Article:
Last week, two of my favorite podcasts–Angry Black Rant and The Thinking Atheist–did episodes about whether or not conversations with Trump voters are worth it. I won’t rehash everything they said, but it’s a question I’ve been thinking about for quite some time now: When is it appropriate to build a bridge, and when is it better to burn one?
Unfortunately I’m still figuring it out, but from my experience, it depends on the situation.
For example, it’s way too easy to write off everyone who voted for Trump as an alt-right neo-Nazi bigot, but that’s not always true. As Seth Andrews pointed out in last week’s episode of The Thinking Atheist, a lot of people voted for Trump because they were afraid Clinton would raise taxes and spend government money recklessly. I think they’re wrong, of course, and so does Seth, but I have met Republicans who say that’s why they voted for Trump. So in these situations, I prefer talking to them about it rather than preaching. In fact, the day after the election I briefly mentioned to my co-workers that as a queer trans person, I’m worried about the future of my rights. Surprisingly they understood, since my Republican co-workers are, for the most part, fairly LGB-friendly (I deliberately left off the T because they still need some work in that area).
The same goes for religious people. I know it’s a cliche, but I do have some religious friends, and they’re actually pretty cool. In fact, I recently made friends with a local barista who spent a year doing The World Race, and her mother is the pastor of the local Methodist church. We meet to chat about once a month, and I can tell she’s the kind of Christian who puts people before dogma. I still disagree with her on the whole God thing, but we agree on a lot of other things, like how so many evangelicals look past the Trump Tape. This is another situation where I ask her about her story, she asks about mine, and we better understand each other.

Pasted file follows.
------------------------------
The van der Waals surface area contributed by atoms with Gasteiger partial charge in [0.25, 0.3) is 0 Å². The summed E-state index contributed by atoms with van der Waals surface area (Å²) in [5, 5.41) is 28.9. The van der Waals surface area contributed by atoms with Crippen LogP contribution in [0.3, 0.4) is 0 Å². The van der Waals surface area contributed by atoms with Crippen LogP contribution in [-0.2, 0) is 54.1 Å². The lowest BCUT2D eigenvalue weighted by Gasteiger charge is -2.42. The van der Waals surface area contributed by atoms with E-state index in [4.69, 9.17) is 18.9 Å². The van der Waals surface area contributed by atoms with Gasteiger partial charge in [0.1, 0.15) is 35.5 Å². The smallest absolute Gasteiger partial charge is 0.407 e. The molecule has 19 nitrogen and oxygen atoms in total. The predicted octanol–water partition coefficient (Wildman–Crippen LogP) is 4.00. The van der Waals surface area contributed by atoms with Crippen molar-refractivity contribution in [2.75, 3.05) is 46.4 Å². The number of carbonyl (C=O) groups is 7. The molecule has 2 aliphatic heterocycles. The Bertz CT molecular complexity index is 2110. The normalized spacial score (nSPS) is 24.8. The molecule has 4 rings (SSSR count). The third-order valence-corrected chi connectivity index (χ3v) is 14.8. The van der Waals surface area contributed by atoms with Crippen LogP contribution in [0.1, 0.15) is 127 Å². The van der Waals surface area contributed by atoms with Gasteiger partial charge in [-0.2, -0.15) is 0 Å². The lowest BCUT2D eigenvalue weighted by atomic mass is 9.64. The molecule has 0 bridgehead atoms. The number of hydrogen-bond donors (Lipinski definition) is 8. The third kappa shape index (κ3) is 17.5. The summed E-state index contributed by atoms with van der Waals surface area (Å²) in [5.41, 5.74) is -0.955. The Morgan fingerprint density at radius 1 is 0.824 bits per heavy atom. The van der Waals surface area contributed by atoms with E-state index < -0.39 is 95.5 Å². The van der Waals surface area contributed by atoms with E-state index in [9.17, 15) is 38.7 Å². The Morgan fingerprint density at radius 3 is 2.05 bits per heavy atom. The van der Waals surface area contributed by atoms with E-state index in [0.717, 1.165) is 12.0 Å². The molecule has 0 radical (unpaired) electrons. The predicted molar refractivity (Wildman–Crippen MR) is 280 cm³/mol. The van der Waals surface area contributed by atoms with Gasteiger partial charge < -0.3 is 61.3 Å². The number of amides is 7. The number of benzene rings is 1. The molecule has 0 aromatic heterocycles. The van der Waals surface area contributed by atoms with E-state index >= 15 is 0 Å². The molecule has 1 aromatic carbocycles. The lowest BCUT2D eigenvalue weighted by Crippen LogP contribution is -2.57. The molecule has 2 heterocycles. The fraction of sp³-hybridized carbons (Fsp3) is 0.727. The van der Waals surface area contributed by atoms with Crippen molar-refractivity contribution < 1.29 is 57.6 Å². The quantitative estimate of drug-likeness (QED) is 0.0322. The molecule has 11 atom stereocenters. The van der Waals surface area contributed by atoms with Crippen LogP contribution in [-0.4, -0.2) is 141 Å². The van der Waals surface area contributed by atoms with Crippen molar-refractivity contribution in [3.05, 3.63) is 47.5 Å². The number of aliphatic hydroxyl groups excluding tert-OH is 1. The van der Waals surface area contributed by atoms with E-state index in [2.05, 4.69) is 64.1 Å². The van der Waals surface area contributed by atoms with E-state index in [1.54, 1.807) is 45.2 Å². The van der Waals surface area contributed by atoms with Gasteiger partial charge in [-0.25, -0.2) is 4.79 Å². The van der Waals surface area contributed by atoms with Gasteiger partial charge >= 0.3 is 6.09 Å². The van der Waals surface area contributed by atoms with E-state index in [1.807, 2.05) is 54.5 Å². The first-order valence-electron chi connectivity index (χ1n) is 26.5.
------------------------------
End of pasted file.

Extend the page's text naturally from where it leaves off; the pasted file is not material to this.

Now we get to the fun part: When to burn bridges!
While it’s true that not everyone who voted for Trump is a neo-Nazi, neo-Nazi Trump supporters do exist, and it’s impossible to reason with them. Believe me, I tried! They’re so poisoned by White Nationalist Kool-Aid that they’ve become to immune to the antidote of reason (wow, how poetic!). When I try to use Street Epistemology and ask them why they believe they’re right, they hurl insults and YouTube talking points. They’re obviously not interested in having a discussion; they just want to be right.
It’s the same for religious people. I tried to reason with fundamentalists, but to no avail. Like the alt-right, religious fundamentalists cry “Free speech!” when you try to explain to them why they are wrong. And just like the alt-right, religious fundamentalists literally make a living off of using scare tactics to make their audiences afraid of The Other, whether it’s LGBTQ people, Muslims, atheists, people of color, feminists, liberals, or anyone else they don’t like. I literally have no patience for these people.
This is why I hate that meme of the rainbow pride person hugging the Confederate flag person. It’s not that I don’t believe in forgiveness; it’s that I hate the idea of breaking bread with someone who thinks I should be punished for being queer and trans. When I was involved with the Emergent Church, I heard so many “progressive” pastors say homophobes and LGBTQ need to sit at the communion altar together for the sake of church unity. I’m sorry, but I’m not going to play nice to someone who is actively trying to take away my rights! I tried breaking bread with people who think my humanity is invalid, but I only ended up with table scraps. Call me an SJW, but I’d rather break bread with Meghan Phelps-Roper than her mom Shirley.
So yeah, that’s where I’m at right now. Like I said, I’m still trying to figure it out.